Corey Allan: Right. It's the concept of let me show you what really is going on behind the scenes, let me give you the real keys to what life really is, or you could just stay asleep and that's all it's going to be.
Pam Allan: Right.
Corey Allan: Right. There's a lot of this whole mantra of how to score, how to get numbers, how to hook up, how to whatever that are all in the dating world, which fit in the dating world just because of the law of averages. If you take consciousness out of it and moral code out of it, by law of averages, this is going to work.
Pam Allan: At some point.
Corey Allan: But in marriage, it doesn't.
Pam Allan: No.
Corey Allan: Because you and I have had enough time together to know when I try out something new, like I come up with a new phrase that's an innuendo or a suggestion or whatever, and it's not in line with my character. It's something a little too far on the fringe. You pick that up right away.
Pam Allan: Yeah. inaudible. Okay. Well, here's where he's going with this.
Corey Allan: Or it's like, "No, that doesn't work because that doesn't line up with you are."
Pam Allan: Right.
Corey Allan: You tried out something that's like, "No, that's not you." So there's an element of marriage where if we're trying to fix it, we're all going to fall short. But how do I look at it as what's going on with what he's saying? If there's a dysfunction, higher desire, lower desire, male, female, doesn't matter. If there's a dysfunction you're facing, how are you dealing with that from integrity? How are you dealing with that upfront about your life? That's the aphrodisiac of how am I handling me and all the ails I've got.
Pam Allan: Right. I think what I'm hearing is how are you handling that because I as a spouse or you as a spouse, if I'm handling dealing with whatever my "dysfunction" is, if I'm working on that from the best in me, that is appealing to a partner, right? That is something that though I might have a lower desire, that helps encourage my desire I guess.
Corey Allan: Well, okay. I'm stepping on you here for a second.
Pam Allan: Do it. Do it. It's fine.
Corey Allan: The idea of encouraging my desire, I still don't like that frame. It puts better pressure on where your desire is or isn't to really face what's the dilemma of my relation. Because when I get married, we all are familiar with wedding vows. To love, honor, and cherish. Until death do us part. Forsaken all others. The different phrases that have been put through. But have you as a couple, and this is a challenge to the SMR Nation, have you talked about what are your sexual vows to each other? What are your erotic vows to each other? What are your mental vows, your spiritual vows, your emotional vows? What do you commit to each other in those aspects of your marriage? How are you challenging yourself to grow in these things?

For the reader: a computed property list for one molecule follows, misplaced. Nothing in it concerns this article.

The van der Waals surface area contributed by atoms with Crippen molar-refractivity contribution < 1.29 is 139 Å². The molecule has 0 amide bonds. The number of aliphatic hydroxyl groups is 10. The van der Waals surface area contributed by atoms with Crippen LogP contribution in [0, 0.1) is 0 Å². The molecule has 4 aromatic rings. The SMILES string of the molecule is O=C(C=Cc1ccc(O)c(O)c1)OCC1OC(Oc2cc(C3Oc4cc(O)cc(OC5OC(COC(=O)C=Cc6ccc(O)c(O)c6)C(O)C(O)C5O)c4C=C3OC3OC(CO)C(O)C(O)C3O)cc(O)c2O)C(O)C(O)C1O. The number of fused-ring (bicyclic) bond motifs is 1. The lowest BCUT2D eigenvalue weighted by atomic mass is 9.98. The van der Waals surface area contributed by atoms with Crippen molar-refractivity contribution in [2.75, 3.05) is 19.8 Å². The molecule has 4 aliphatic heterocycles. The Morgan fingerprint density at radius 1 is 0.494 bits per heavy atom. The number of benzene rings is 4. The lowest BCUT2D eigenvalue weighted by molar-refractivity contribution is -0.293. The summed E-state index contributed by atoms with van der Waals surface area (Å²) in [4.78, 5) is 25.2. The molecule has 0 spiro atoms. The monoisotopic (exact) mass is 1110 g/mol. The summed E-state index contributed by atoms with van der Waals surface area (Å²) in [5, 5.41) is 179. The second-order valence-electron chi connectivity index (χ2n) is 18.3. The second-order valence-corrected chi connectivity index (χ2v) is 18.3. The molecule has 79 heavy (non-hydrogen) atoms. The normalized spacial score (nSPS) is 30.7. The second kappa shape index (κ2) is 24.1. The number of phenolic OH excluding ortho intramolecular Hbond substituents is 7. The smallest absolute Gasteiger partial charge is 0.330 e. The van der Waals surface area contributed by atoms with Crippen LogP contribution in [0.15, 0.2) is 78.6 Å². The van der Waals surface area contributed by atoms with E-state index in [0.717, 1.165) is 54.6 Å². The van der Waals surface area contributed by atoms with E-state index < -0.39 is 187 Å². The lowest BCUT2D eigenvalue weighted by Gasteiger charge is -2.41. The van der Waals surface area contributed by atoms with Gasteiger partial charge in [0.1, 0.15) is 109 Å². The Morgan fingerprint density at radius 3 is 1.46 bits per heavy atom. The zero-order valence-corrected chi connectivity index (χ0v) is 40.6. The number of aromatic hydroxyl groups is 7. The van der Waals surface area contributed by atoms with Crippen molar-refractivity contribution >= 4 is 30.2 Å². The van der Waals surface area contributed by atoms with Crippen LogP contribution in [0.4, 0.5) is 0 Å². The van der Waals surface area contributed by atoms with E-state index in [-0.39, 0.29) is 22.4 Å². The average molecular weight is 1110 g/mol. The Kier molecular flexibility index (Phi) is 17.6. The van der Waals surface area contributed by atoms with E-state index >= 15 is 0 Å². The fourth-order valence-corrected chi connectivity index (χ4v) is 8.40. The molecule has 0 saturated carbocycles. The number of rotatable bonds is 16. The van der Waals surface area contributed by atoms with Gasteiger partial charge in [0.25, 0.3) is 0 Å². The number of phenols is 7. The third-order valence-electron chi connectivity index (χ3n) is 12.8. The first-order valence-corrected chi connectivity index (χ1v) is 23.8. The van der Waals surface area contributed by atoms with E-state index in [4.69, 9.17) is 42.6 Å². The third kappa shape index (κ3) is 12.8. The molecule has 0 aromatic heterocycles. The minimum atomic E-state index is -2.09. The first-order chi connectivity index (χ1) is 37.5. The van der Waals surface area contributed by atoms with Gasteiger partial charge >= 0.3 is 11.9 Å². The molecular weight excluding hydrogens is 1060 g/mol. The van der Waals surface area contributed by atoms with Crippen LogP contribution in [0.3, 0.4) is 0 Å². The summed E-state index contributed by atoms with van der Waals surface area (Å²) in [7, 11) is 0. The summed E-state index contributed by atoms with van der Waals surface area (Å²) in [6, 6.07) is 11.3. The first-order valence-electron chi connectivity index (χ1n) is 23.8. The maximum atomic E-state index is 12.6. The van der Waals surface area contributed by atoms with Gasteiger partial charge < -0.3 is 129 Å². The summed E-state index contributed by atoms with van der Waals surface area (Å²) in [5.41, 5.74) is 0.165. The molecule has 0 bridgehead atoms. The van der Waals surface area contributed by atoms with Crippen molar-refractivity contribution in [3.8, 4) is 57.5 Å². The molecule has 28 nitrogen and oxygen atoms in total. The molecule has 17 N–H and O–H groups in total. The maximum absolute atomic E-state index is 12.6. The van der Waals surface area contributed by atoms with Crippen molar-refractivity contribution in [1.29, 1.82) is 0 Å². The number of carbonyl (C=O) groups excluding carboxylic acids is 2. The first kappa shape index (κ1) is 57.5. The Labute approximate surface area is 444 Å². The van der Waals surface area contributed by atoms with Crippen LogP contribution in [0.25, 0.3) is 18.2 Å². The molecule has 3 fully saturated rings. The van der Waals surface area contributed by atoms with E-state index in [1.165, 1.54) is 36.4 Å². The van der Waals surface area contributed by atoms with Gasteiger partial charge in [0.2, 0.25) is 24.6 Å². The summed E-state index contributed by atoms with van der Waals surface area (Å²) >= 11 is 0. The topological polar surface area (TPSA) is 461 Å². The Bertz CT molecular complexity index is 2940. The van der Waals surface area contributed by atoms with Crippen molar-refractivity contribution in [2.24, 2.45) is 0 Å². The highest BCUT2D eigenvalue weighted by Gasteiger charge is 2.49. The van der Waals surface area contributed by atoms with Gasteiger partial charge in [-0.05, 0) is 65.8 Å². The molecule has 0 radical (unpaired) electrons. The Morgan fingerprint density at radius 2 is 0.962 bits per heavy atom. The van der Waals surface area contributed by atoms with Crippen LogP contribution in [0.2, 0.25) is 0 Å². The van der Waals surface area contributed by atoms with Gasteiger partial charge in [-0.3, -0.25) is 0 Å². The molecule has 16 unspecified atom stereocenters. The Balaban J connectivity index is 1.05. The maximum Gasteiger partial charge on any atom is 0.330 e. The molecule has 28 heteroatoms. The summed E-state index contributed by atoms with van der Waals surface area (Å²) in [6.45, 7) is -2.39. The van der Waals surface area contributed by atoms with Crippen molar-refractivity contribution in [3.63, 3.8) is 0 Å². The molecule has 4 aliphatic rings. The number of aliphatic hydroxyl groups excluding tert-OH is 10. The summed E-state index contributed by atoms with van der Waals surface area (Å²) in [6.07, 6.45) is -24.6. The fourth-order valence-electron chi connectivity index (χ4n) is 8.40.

We actually have a tool, the State of Our Union, which is a weekly text app that comes to your phone. Questions that kind of... A lot of them are the same to keep talking about the important rather than just the immediate. But built in throughout it on a monthly level and then on a quarterly level are some of the things that help you discuss this. We actually had this kind of conversation a couple days ago on a drive back from New Mexico. How are we stewarding our sex life? How are we stewarding some of these aspects of our marriage that can be troublesome, but at least we get a chance to hear each other out. Here's how I view it. How do you view it? And we see if we're off or on.
Pam Allan: Right. Because those things change on a regular basis.
Corey Allan: Yes, they do.
Pam Allan: We talk about the stage of life we're in right now, dealing with aging parents. That affects things, right?
Corey Allan: So I hear all of this as yes, a lot of what's posed out there is quick fix, band-aids that can sometimes help for the short term. But for the long term, I've got to face myself. I've got to face the pressures within marriage, regardless of if I'm the higher desire, the lower desire, the husband or the wife. I play a role in my marriage either being thriving or dying. There's no in between.
Pam Allan: Which am I going to choose?
Corey Allan: Mm-hmm (affirmative). So here's another email that came in. It says, "Love your podcast and your insights. I never feel like you give really crazy answers, and they always seem to be backed up with good intuition and data." I like hearing that. "With that, there's a question for you. My wife and I have been only married for two years. We're both pretty young, still in our early 20s. When we were dating, she was crazy about me, and we talked a lot about sex and were excited for marriage. We sent a pretty explicit text and engaged in a couple."
"Fast forward to our honeymoon, it wasn't bad, and I was able to please your some sexually. But her interests did a 180 for some reason, which is still unknown to me. She hasn't wanted me to touch her breasts or down there since then. So I haven't out of respect for her. When I have asked what changed, she only says, 'I'm just not comfortable with it.' She will have sex with me with a decent attitude for my sake, but she still doesn't look forward to it at all. She just wants to get it over with, making sure I don't touch the no zones. So you can imagine how difficult this is being a newlywed."